Annie Oakley - Feminist icon
Feminist icon: Annie Oakley was a famous teenage Victorian sharpshooter who saved her family farm, was respected by Native Americans and (weirdly) didn't believe women should have the vote. Annie Oakley, we salute you. Except for the last bit.
Dear Annie Oakley,
You were America's gun-tootin little sweetheart and a classic female American superstar. You took chances and you excelled as a woman in what is considered a man's world. You blurred the lines between what a proper Victorian lady should and shouldn't be - and you did it all with style.
Love Mookychick xxx
Annie Oakley Quotes
"Aim at a high mark and you will hit it. No, not the first time, not the second time and maybe not the third. But keep on aiming and keep on shooting for only practice will make you perfect. Finally you'll hit the bull's-eye of success."
"For me, sitting still is harder than any kind of work."
"My mother and sisters thought my prowess with the gun was just a little tomboyish"
"I would like to see every woman know how to handle [firearms] as naturally as they know how to handle babies."
"A crowned queen was never treated with more reverence than I was by those whole-souled western boys…And for seventeen long years I was just their little sister, sharing both their news of joy and sorrow from home."
A Short History of Annie Oakley
Annie Oakley was born on August 16th 1860 in Darke County, Ohio. Her mother gave her the name Phoebe Ann, but her sisters called her Annie. She would later add Oakley part in honour of Oakley, Ohio. Life was not easy for our little Ann as tragedy upon tragedy was thrust on her family - after the death of her father and the loss of her stepfather, Ann's mother had no choice but to send her off to work on a poor farm. For two years Ann spent her time in near servitude to a family that she often referred to as "the wolves".
At the age of 15 Annie was finally reunited with her mother, who had remarried, but even then things were not well with the family, for the family farm was soon to be lost. Luckily, Annie had taught herself to shoot a gun and with her skill and wits Annie was able to gain enough money from her hunting to pay off the farm's mortgage. How manly!
Around the age of sixteen, Annie Oakley went to Cincinnati to enter into a shooting contest with the great marksman Frank E. Butler. Annie not only won the match, but had also won the heart of Frank E. Butler as well. Hurrah! They soon married after their meeting and began their life together as sharpshooting performers. At first Annie was just Frank's assistant, but he later realized that Annie was more talented himself - Annie was the one everyone came to see. He gladly stepped down (what a great husband) and let Annie have the limelight, giving himself the role of her manager. His generosity makes him a real mookyduke in his own right.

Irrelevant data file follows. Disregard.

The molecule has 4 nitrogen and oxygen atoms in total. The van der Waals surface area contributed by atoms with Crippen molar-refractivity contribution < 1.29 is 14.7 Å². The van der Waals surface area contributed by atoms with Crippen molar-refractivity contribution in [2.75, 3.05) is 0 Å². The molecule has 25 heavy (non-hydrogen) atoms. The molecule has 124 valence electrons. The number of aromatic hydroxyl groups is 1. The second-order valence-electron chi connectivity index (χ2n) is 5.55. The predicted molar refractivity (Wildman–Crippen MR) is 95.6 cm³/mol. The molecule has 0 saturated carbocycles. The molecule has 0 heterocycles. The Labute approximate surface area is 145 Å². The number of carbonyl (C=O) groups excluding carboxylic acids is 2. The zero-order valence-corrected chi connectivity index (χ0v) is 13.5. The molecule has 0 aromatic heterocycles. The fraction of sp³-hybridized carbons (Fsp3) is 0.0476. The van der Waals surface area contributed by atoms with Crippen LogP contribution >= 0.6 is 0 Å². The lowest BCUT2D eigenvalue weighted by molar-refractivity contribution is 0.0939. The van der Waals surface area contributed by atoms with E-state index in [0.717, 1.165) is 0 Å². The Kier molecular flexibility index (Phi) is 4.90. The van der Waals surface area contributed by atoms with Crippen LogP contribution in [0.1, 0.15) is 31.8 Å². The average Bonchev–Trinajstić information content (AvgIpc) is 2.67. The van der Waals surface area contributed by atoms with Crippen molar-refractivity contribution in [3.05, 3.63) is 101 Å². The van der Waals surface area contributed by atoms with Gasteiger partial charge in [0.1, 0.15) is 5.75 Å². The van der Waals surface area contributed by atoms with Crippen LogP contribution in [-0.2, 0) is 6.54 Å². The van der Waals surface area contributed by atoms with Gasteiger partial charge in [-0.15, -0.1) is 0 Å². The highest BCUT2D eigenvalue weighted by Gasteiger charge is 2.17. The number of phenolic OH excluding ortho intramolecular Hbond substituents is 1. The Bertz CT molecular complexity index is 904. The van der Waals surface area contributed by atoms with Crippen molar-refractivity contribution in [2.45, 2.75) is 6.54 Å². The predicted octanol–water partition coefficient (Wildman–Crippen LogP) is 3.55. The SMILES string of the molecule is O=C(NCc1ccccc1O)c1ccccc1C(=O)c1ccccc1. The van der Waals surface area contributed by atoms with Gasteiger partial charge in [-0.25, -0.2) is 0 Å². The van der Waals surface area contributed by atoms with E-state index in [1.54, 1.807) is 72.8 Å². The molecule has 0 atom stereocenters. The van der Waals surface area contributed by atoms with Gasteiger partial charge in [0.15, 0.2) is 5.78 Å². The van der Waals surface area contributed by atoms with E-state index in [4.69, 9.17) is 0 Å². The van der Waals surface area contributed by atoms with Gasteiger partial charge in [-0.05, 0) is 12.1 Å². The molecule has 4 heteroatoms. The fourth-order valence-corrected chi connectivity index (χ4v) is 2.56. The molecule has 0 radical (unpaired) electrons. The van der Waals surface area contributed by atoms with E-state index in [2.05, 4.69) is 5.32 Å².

At the age of seventeen, Annie joined Buffalo Bill's Wild West show as one of its star performers and performed feats such as shooting an object from just looking right into a mirror, hitting a playing card five to six times before it settled back onto the ground, shooting a cigarette right out of the mouth of Frank. She later shot a cigarette right out of the hand of Wilhelm, the Crown Prince of Germany, at his request - no nasty repetitions of the assassination of Ferdinand the Fox and the start of WW1 here! If there was something to hit, Annie was sure to make the bullseye with a pistol, rifle, and her favourite, the shotgun. The Indian chief Sitting Bull gave Annie Oakley the name Little Sure Shot - because she never missed.
Taking on royalty, becoming a genuinely talented star performer, getting married to the right guy, getting official love from Native American chiefs and saving the family farm? That's a helluva lot to achieve in your teenage years.
Everything wasn't always peaches 'n cream for Annie though. Another sharpshooter named Lillian Smith joined Buffalo Bill's show and threatened to take Annie's place. Lillian was 15 while Annie was 26 - oh, the fickle finger of fame! Annie began to lie about her age in order to make the age difference between the two not as noticeable. Even though Lillian was around ten years younger than Annie she lacked the skill and class Annie possessed and eventually left the show, leaving Annie to retain her position as the sharpshooting queen.
In 1901 Annie was involved in a train wreck that caused great injury to her spine, but she was able to fix most of the damage by having multiple surgeries. Even though Annie suffered from a spinal injury and age was catching up to her, she still managed to be the spectacular markswoman she always had been. On the third of November, in 1926, Annie passed away of pernicious anemia at the age of sixty-six. Frank was heartbroken over the loss of his ladylove and stopped eating and followed her to the grave just 18 days after her departure.
To tweak the quote, let's give Frank his dues: Behind every great woman there might well be a great man.
Annie Oakley is best known for
Being a terrific markswoman and being one of the main stars in Buffalo Bill's Wild West Show.
Annie Oakley is least known for
To the surprise of many Annie was not in favour of the women's right to vote - oh Annie, how conservative! But she was in favour of women getting equal pay for equal work.
Annie Oakley was a self-made woman who pioneered the way for other women to make a name for themselves in the world of show business. She was a woman who was able to accomplish so much from just her talents - and she even gladly shared the knowledge she knew with other ladies who wanted to learn how to use firearms. Considering all this and more I think Annie Oakley's level of mookiness is well deserve,d considering that she could hold her own against the sharpshooters of yesterday and today.